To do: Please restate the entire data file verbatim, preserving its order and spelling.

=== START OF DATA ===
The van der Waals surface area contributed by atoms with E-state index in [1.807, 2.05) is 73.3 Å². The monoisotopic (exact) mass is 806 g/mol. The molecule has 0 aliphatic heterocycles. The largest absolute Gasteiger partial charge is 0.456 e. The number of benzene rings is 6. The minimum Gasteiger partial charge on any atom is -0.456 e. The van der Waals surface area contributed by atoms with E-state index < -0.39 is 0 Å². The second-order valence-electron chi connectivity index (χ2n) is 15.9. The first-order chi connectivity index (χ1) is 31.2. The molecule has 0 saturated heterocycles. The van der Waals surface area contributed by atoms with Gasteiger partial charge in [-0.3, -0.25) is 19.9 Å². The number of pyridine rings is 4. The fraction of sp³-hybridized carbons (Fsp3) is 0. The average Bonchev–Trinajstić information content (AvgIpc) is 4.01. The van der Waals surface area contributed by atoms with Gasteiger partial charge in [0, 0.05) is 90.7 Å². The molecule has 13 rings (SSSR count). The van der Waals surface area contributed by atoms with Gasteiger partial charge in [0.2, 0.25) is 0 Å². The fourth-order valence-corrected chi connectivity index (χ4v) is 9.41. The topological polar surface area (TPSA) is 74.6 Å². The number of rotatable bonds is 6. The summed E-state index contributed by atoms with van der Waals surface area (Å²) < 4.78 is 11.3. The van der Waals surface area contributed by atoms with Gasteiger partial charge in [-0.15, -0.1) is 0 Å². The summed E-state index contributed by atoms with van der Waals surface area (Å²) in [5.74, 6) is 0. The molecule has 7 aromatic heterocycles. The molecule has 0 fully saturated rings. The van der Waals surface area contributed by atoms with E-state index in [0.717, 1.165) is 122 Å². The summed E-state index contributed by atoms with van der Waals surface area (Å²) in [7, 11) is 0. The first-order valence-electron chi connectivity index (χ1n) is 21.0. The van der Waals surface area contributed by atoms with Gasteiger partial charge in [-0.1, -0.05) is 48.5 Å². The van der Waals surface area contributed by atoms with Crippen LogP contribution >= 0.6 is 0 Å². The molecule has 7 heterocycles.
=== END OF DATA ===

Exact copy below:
The van der Waals surface area contributed by atoms with E-state index in [1.807, 2.05) is 73.3 Å². The monoisotopic (exact) mass is 806 g/mol. The molecule has 0 aliphatic heterocycles. The largest absolute Gasteiger partial charge is 0.456 e. The number of benzene rings is 6. The minimum Gasteiger partial charge on any atom is -0.456 e. The van der Waals surface area contributed by atoms with E-state index < -0.39 is 0 Å². The second-order valence-electron chi connectivity index (χ2n) is 15.9. The first-order chi connectivity index (χ1) is 31.2. The molecule has 0 saturated heterocycles. The van der Waals surface area contributed by atoms with Gasteiger partial charge in [-0.3, -0.25) is 19.9 Å². The number of pyridine rings is 4. The fraction of sp³-hybridized carbons (Fsp3) is 0. The average Bonchev–Trinajstić information content (AvgIpc) is 4.01. The van der Waals surface area contributed by atoms with Gasteiger partial charge in [0, 0.05) is 90.7 Å². The molecule has 13 rings (SSSR count). The van der Waals surface area contributed by atoms with Gasteiger partial charge in [0.2, 0.25) is 0 Å². The fourth-order valence-corrected chi connectivity index (χ4v) is 9.41. The topological polar surface area (TPSA) is 74.6 Å². The number of rotatable bonds is 6. The summed E-state index contributed by atoms with van der Waals surface area (Å²) < 4.78 is 11.3. The van der Waals surface area contributed by atoms with Gasteiger partial charge in [-0.15, -0.1) is 0 Å². The summed E-state index contributed by atoms with van der Waals surface area (Å²) in [5.74, 6) is 0. The molecule has 7 aromatic heterocycles. The molecule has 0 fully saturated rings. The van der Waals surface area contributed by atoms with E-state index in [0.717, 1.165) is 122 Å². The summed E-state index contributed by atoms with van der Waals surface area (Å²) in [7, 11) is 0. The first-order valence-electron chi connectivity index (χ1n) is 21.0. The van der Waals surface area contributed by atoms with Gasteiger partial charge in [-0.1, -0.05) is 48.5 Å². The van der Waals surface area contributed by atoms with Crippen LogP contribution >= 0.6 is 0 Å². The molecule has 7 heterocycles.